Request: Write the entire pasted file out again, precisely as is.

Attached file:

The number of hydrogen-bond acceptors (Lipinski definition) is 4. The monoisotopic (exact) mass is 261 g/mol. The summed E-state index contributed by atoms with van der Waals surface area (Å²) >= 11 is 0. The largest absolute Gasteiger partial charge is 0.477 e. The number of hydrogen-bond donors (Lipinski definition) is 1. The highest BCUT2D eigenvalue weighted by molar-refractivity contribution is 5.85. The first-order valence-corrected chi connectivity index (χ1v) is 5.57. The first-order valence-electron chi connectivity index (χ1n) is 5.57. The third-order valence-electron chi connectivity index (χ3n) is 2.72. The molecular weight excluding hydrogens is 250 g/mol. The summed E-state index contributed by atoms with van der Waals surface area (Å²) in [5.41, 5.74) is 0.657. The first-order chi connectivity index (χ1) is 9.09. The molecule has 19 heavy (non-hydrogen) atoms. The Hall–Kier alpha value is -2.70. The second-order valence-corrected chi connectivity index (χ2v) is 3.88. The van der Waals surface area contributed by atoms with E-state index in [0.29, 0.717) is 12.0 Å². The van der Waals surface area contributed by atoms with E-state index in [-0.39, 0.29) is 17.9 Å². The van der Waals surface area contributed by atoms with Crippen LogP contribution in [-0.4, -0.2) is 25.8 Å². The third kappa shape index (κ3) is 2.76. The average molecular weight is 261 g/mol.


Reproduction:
The number of hydrogen-bond acceptors (Lipinski definition) is 4. The monoisotopic (exact) mass is 261 g/mol. The summed E-state index contributed by atoms with van der Waals surface area (Å²) >= 11 is 0. The largest absolute Gasteiger partial charge is 0.477 e. The number of hydrogen-bond donors (Lipinski definition) is 1. The highest BCUT2D eigenvalue weighted by molar-refractivity contribution is 5.85. The first-order valence-corrected chi connectivity index (χ1v) is 5.57. The first-order valence-electron chi connectivity index (χ1n) is 5.57. The third-order valence-electron chi connectivity index (χ3n) is 2.72. The molecular weight excluding hydrogens is 250 g/mol. The summed E-state index contributed by atoms with van der Waals surface area (Å²) in [5.41, 5.74) is 0.657. The first-order chi connectivity index (χ1) is 9.09. The molecule has 19 heavy (non-hydrogen) atoms. The Hall–Kier alpha value is -2.70. The second-order valence-corrected chi connectivity index (χ2v) is 3.88. The van der Waals surface area contributed by atoms with E-state index in [0.29, 0.717) is 12.0 Å². The van der Waals surface area contributed by atoms with E-state index in [-0.39, 0.29) is 17.9 Å². The van der Waals surface area contributed by atoms with Crippen LogP contribution in [-0.4, -0.2) is 25.8 Å². The third kappa shape index (κ3) is 2.76. The average molecular weight is 261 g/mol.